Kerala High Court expressed its doubts whether the complaint of the woman did make out a rape case under Section 376 of the IPC

Even as an order was reserved on a petition challenging the First Information Report (FIR) filed against the former Minister Jose Thettayil, MLA, in a case relating to sexual exploitation of a woman, the Kerala High Court expressed its doubts whether the complaint of the woman did make out a rape case under Section 376 of the Indian Penal Code.

Justice P. Bhavadasan reserved his order after the conclusion of the arguments by M.K. Damodaran, senior counsel for Mr. Thettayil, and Director General of Prosecution T. Asaf Ali.

The court expressed its doubt whether the charges under Section 376 of the IPC would stand the judicial scrutiny when the petition came up for hearing. During the hearing, the judge also expressed doubts whether she had recorded the sexual act with the MLA as a tool to blackmail him. It also termed ‘stupid’ the statement that it was to force Mr. Thettayil to get his son married to the complaint that she had allowed him to have consensual sex with her. The allegations were of extraordinary nature and the reason for maintaining relations with father and son was even strange. The court pointed out that it could not say that she was innocent. The court asked whether any other offence would stand against the petitioner other than the rape charges.

Senior counsel for the petitioner submitted that no ingredient for the offence under Section 376 (rape) of the IPC had been made out in her complaint. There was clear evidence in the complaint, which concluded that it was a pre-arranged plan. In fact, the complaints itself said that it was the woman who had invited Mr. Thettayil and brought him in her car at her flat and recorded the sexual act on the webcam. Even if all the allegations in the complaint were taken to be true, it would disclose only consensual relationship on the initiative taken by her, intending to trap the accused and to blackmail them. There was a hidden motive behind the plan. Besides, the complaint had been lodged when the ruling party was facing a crisis. There was no ground for registering an FIR under Section 376 of the IPC.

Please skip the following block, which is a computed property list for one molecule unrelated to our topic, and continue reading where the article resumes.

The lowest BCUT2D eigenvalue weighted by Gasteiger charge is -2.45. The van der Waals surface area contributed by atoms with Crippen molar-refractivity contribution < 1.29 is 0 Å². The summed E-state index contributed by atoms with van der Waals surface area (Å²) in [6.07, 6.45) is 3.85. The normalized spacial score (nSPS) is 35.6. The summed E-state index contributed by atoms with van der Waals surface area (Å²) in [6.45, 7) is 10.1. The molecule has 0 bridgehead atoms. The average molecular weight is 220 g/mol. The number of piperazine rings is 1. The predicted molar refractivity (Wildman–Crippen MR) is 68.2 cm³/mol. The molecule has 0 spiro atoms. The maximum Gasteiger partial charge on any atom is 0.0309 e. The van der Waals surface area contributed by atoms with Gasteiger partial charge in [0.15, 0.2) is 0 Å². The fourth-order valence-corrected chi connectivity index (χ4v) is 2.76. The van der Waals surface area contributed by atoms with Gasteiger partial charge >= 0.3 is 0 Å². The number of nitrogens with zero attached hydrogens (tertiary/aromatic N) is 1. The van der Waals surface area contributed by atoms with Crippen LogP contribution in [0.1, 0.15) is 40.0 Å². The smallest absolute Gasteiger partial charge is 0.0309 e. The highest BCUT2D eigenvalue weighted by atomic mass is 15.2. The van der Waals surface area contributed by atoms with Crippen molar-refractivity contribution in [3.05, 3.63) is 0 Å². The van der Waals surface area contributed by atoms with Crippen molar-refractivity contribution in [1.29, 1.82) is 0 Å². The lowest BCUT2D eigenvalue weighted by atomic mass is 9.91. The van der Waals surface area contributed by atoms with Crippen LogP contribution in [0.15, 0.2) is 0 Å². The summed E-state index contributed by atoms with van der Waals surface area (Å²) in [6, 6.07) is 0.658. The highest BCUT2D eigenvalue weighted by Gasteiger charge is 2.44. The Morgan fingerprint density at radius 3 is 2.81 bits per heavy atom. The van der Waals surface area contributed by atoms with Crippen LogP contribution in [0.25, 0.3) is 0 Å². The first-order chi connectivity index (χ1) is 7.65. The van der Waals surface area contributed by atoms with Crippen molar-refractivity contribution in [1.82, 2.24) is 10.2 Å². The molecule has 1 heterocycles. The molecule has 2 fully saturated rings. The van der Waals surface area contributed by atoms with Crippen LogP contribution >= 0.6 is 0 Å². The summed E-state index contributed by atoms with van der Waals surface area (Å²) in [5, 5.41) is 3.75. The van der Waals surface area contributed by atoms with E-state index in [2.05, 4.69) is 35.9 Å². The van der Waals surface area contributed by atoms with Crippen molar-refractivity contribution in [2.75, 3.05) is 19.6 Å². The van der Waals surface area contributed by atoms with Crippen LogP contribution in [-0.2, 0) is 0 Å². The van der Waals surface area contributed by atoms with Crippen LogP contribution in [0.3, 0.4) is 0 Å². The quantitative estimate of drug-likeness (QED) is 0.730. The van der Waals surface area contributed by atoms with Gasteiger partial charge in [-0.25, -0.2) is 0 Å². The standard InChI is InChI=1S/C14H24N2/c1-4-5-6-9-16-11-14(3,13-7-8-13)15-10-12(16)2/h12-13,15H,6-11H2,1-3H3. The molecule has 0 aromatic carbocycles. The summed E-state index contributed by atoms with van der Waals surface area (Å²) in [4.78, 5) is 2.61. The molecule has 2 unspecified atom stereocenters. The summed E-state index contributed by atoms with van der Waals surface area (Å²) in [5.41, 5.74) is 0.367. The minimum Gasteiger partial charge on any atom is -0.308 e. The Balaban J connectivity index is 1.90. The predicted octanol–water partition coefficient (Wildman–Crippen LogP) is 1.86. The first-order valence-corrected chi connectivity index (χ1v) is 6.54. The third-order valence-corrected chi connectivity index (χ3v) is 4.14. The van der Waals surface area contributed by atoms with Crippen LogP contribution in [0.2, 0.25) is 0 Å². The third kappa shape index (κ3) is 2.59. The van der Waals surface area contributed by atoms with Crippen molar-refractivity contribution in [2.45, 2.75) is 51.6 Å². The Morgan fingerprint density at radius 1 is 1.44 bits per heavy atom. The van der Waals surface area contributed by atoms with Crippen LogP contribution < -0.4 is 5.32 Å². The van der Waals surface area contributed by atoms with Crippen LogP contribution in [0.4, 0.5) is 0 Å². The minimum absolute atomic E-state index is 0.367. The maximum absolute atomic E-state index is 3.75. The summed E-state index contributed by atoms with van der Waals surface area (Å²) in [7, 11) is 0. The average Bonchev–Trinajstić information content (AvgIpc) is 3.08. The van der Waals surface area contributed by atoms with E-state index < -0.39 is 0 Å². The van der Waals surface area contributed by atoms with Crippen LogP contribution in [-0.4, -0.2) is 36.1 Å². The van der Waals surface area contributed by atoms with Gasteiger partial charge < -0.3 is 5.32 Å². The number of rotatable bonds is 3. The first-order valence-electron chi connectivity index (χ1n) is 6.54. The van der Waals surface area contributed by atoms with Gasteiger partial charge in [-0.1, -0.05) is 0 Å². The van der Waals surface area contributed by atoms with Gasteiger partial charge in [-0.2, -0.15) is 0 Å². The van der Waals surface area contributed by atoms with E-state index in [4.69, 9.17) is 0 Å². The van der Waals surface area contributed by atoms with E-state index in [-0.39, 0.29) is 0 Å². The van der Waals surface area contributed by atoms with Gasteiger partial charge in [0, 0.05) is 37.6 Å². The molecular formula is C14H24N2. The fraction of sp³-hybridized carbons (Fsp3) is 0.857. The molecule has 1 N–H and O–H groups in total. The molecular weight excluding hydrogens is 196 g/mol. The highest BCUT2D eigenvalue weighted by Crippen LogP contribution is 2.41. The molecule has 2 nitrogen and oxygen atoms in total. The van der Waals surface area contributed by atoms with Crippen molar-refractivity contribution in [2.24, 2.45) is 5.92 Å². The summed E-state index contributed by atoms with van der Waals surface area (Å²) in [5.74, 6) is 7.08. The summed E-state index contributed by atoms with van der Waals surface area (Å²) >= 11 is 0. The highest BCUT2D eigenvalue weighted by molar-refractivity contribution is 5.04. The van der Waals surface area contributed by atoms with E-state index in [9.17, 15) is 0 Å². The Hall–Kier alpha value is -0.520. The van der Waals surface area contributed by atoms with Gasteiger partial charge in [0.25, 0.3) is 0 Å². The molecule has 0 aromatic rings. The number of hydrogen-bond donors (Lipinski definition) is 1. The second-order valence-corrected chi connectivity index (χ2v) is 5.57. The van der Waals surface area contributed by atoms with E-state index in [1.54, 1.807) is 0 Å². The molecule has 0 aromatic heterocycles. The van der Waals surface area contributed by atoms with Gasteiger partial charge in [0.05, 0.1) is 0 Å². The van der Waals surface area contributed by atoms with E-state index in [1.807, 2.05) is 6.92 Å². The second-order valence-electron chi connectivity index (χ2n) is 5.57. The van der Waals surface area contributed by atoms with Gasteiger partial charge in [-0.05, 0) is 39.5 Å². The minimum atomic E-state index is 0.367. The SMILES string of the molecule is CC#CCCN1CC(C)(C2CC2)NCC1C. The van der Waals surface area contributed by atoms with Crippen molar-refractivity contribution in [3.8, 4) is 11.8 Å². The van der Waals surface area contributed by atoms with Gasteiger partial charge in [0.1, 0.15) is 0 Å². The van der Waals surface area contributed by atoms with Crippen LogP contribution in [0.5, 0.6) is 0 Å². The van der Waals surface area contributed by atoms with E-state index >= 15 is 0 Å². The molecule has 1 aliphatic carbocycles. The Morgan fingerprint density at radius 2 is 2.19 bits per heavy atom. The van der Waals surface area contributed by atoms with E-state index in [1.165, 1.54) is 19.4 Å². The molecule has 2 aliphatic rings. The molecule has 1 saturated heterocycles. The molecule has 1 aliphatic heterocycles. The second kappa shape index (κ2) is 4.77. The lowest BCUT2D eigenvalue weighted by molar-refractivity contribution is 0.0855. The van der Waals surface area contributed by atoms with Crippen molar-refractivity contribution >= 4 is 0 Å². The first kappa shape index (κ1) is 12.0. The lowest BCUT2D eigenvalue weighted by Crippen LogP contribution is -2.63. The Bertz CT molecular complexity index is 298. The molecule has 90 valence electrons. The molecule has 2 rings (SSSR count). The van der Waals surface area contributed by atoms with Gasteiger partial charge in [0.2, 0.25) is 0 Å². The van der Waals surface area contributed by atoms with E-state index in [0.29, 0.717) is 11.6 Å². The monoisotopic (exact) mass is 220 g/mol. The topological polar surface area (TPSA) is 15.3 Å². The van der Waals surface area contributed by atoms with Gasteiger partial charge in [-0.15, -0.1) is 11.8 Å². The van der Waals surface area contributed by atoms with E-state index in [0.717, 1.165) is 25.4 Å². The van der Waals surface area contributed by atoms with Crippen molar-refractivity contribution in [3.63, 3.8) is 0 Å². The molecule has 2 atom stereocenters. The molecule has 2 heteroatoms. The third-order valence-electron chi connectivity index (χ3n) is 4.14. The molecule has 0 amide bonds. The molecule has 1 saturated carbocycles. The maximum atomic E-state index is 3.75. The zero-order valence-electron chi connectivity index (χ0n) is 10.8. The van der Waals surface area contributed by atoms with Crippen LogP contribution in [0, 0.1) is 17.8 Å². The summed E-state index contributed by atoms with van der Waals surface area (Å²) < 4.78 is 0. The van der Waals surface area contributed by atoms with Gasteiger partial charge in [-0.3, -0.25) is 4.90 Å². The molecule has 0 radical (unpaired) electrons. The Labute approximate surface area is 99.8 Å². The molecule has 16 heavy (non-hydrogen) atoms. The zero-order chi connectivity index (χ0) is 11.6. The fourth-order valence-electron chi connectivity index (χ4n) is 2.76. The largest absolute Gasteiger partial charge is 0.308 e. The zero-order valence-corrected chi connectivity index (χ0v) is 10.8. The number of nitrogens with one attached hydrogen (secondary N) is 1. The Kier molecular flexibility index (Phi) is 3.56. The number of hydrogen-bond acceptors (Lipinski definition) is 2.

Director General of Prosecution T. Asaf Ali argued that indeed the complaint had made out an offence under Section 376 of the IPC. He had also denied the accusation that the case was registered due to political vendetta.

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